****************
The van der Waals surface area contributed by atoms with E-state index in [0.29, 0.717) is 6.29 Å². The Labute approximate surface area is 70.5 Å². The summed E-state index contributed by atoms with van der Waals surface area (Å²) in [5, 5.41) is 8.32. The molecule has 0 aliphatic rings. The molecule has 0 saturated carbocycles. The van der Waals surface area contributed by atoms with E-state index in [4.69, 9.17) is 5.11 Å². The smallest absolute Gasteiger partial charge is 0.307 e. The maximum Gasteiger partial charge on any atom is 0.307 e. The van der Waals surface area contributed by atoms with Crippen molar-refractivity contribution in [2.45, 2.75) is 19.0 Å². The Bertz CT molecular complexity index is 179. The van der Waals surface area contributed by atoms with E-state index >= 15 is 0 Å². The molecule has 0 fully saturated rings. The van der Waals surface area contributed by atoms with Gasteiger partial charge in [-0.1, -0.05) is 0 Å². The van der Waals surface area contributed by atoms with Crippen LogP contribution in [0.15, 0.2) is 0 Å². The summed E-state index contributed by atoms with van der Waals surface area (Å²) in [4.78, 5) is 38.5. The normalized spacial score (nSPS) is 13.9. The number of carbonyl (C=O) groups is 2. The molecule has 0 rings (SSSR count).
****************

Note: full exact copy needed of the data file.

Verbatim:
The van der Waals surface area contributed by atoms with E-state index in [0.29, 0.717) is 6.29 Å². The Labute approximate surface area is 70.5 Å². The summed E-state index contributed by atoms with van der Waals surface area (Å²) in [5, 5.41) is 8.32. The molecule has 0 aliphatic rings. The molecule has 0 saturated carbocycles. The van der Waals surface area contributed by atoms with E-state index in [4.69, 9.17) is 5.11 Å². The smallest absolute Gasteiger partial charge is 0.307 e. The maximum Gasteiger partial charge on any atom is 0.307 e. The van der Waals surface area contributed by atoms with Crippen molar-refractivity contribution in [2.45, 2.75) is 19.0 Å². The Bertz CT molecular complexity index is 179. The van der Waals surface area contributed by atoms with E-state index >= 15 is 0 Å². The molecule has 0 fully saturated rings. The van der Waals surface area contributed by atoms with Gasteiger partial charge in [-0.1, -0.05) is 0 Å². The van der Waals surface area contributed by atoms with Crippen LogP contribution in [0.15, 0.2) is 0 Å². The summed E-state index contributed by atoms with van der Waals surface area (Å²) in [4.78, 5) is 38.5. The normalized spacial score (nSPS) is 13.9. The number of carbonyl (C=O) groups is 2. The molecule has 0 rings (SSSR count).